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Coaching culture & longevity: The secret recipe to a Sweet 16 college basketball run


Well, March Madness took on another dimension this week. More Division 1 basketball players entered the transfer portal this year than any other. Last year, 21,000 athletes across all Division 1 sports did the same thing. And all of this creates turbulence on college campuses, turbulence that some campuses are better prepared to handle than others, according to Graham Honaker, who looks at the cultures of small schools in his book "The Cinderella Strategy."

Graham Honaker joins us now. Welcome.

GRAHAM HONAKER: Thank you for having me, Ailsa. It's an honor to be with you today.

CHANG: Oh, it's so great to have you. Can we just start by talking about coaches? Because, you know, once upon a time, a school and a coach went hand in hand, right? Like, it's what attracted athletes to certain programs. And in this year's Sweet 16, there are maybe - what? - only two of those schools left? I'm talking about Gonzaga with Mark Few and Michigan State with Tom Izzo. I guess a third could be Houston and Kelvin Sampson. But tell me, what is it about their style of coaching that you think leads to results like making the Sweet 16?

HONAKER: You know, big focus for us - my co-author Jerry Logan and I - in our second book, "Unbracketed," is continuity. So a coach has to build a culture. But there's a massive turnover of coaches. There's the temptation of a coach who's coming off of a big run in the Sweet 16, a Cinderella story. Well, the bigger schools scoop them up, and they don't have a chance to sustain that culture. And a Mark Few, you know, who's really a tremendous servant leader, has really put his roots down at Gonzaga. And he's an amazing story of longevity - Tom Izzo too - of, you know, coaches who have - you know, they have stayed and they've built something sustainable. And there's a reason they're in the tournament every year and they make runs every year.

CHANG: You say the word culture. Tell me more about that. Like, how does the wider culture at a whole school help shape the style of coaching that we see in a Tom Izzo or a Mark Few?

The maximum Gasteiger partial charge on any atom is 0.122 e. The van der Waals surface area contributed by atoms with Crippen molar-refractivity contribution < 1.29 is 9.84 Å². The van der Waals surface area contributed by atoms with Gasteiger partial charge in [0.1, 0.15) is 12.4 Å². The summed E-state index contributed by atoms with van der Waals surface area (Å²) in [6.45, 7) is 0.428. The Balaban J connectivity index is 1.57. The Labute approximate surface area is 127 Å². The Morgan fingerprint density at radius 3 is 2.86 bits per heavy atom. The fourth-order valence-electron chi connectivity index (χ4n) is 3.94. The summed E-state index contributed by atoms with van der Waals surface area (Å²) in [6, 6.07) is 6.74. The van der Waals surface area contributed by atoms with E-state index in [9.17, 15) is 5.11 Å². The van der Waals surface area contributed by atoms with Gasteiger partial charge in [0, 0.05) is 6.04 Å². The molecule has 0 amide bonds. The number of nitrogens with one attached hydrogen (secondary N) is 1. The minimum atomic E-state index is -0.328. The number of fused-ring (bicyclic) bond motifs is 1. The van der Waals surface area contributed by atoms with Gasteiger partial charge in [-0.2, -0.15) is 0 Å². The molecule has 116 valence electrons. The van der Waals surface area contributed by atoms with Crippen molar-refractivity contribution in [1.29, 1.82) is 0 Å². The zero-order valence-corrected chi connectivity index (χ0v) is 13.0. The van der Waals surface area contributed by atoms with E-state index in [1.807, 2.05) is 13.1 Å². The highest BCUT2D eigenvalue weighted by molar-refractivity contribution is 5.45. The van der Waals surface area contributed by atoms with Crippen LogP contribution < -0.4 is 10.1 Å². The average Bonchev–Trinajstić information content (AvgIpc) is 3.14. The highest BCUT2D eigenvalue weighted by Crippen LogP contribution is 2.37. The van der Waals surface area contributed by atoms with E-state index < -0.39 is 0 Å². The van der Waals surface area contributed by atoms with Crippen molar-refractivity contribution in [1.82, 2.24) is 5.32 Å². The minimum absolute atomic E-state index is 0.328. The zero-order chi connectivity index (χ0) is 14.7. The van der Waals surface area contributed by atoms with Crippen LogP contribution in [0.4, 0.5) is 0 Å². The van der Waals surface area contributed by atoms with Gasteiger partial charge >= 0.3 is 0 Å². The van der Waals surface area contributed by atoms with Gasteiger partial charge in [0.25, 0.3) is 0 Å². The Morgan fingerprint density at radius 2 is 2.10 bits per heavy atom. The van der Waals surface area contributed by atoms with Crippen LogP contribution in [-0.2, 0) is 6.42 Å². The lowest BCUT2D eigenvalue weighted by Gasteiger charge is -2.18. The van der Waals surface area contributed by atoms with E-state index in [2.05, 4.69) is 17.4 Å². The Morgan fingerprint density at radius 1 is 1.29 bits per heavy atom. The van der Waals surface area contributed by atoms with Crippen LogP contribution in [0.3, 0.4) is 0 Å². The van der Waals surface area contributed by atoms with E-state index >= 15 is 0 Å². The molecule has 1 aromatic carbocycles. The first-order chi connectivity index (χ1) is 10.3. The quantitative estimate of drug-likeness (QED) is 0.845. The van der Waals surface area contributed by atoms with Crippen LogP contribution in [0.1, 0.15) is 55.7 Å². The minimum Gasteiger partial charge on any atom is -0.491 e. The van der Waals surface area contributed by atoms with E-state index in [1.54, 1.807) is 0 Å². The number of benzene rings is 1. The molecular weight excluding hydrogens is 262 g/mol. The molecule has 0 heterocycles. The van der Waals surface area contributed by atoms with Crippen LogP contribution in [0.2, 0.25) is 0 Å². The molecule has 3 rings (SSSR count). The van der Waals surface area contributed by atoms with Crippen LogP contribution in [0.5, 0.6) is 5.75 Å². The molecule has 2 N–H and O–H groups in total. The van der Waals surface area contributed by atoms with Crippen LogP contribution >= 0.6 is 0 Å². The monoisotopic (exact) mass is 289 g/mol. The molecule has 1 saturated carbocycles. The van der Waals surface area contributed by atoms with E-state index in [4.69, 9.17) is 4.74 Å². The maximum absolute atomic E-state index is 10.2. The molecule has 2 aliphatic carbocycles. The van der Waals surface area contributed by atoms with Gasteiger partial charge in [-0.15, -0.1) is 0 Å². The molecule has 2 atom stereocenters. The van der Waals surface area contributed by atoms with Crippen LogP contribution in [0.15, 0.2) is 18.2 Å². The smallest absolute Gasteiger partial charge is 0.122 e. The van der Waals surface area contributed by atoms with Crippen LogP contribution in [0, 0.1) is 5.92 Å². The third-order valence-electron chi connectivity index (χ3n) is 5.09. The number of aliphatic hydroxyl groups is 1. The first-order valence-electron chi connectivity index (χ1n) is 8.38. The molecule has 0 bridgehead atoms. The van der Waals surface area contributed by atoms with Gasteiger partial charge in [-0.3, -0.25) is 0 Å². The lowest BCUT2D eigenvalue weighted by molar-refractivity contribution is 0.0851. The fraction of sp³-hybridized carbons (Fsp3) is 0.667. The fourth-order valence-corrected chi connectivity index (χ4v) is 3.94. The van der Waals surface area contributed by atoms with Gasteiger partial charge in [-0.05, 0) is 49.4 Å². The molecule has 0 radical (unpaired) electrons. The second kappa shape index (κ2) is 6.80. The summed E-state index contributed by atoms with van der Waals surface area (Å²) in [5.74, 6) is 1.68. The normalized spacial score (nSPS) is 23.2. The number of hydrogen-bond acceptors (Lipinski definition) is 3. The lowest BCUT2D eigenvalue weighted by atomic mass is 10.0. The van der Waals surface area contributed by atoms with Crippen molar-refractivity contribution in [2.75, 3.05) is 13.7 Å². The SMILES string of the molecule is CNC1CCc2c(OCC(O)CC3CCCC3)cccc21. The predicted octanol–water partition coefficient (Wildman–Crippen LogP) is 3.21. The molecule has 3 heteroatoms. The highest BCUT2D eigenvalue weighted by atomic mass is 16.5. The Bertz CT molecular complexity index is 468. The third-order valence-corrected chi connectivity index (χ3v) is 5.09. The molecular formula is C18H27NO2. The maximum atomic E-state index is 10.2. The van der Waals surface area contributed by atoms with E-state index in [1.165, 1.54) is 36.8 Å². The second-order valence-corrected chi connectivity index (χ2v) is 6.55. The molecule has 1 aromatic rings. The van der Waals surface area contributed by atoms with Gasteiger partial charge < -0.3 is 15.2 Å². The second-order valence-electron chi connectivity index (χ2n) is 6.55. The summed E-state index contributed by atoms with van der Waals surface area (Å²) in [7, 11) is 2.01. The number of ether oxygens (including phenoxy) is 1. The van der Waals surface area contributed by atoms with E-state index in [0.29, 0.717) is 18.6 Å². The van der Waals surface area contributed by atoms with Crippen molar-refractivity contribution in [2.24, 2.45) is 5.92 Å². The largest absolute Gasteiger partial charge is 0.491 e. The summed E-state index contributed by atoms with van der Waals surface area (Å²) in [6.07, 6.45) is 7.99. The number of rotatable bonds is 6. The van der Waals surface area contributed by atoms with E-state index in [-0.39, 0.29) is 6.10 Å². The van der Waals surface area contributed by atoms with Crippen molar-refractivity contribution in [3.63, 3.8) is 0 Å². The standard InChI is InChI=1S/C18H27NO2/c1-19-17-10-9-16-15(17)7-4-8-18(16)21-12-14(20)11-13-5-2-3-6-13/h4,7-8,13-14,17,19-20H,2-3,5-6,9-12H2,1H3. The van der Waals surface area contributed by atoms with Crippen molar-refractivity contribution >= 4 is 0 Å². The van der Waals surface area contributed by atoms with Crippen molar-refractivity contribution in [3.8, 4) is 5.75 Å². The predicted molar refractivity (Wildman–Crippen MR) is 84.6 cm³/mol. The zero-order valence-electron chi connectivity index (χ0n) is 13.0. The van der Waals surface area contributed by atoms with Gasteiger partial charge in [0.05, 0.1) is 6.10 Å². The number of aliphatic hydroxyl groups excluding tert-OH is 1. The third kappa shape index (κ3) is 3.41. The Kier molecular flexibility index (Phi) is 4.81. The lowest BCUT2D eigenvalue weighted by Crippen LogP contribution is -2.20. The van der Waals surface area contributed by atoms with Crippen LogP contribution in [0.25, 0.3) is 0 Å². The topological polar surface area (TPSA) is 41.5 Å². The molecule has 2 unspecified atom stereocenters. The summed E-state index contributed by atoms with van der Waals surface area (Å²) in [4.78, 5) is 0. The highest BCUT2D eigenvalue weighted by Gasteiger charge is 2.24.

HONAKER: In some cases, there's century-old traditions that are the foundations for the culture. For instance, you've got Gonzaga and you've got Loyola's Jesuit institutions focusing on the whole person. You have Villanova - they've got a credo of unselfishness that goes back centuries in the Augustinian faith. And, you know, these coaches play on that culture. Here at Butler University, where I work, we have something called The Butler Way, which gained a lot of prominence when we went to back-to-back Final Fours - again on teamwork, unselfishness, unity. But there's an ethos that crosses across the campus.

CHANG: I want to touch upon all of these transfers that we mentioned at the top of this conversation. How do all of these transfers and attempted transfers by players through the portal, how is all of that destabilizing the student athlete experience and the culture?

HONAKER: I think it's really, really challenging. I think a lot of coaches would tell you right now that, you know, in the past, it was - when the season ended, you were focused on getting out there in the summer and going to camps. Now, first and foremost, it is re-recruiting your team. In terms of the stabilization, I think it's unfortunate because in some areas, it's become a revolving door of players leaving. And I think it's just a disjointed experience right now for those student athletes, some of which, you know, again, I totally respect wanting better opportunities, but I think some are finding that the grass isn't always greener in terms of leaving their current location.

CHANG: I'm curious, with the Sweet 16 coming up this weekend, how surprised are you that some of the findings from your last two books are showing up on the court during this tournament?

HONAKER: I'm not surprised at all. The attributes of some of the smaller Cinderella schools that we've studied are absolutely there in terms of continuity, in some of the coaches that have been there; cohesiveness - teams that have been together for a while; when you think about a Princeton who haven't had many players transfer out nor in; the unselfishness - passing the ball, moving the ball around, getting the better shot; and then toughness. You know, really, it comes down to toughness as well - and scrappy hard-nosed teams. We saw it with Fairleigh Dickinson beating Purdue. I'm not surprised at all. It's a beautiful tournament because, again, it's not only the Goliaths that always win. It's often the Davids.

CHANG: Graham Honaker - his two books are called "The Cinderella Strategy" and "Unbracketed." Thank you so much.

HONAKER: Thank you. It's an honor to be with you today. Transcript provided by NPR, Copyright NPR.

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Jason Fuller
[Copyright 2024 NPR]
Justine Kenin
Justine Kenin is an editor on All Things Considered. She joined NPR in 1999 as an intern. Nothing makes her happier than getting a book in the right reader's hands – most especially her own.
Ailsa Chang is an award-winning journalist who hosts All Things Considered along with Ari Shapiro, Audie Cornish, and Mary Louise Kelly. She landed in public radio after practicing law for a few years.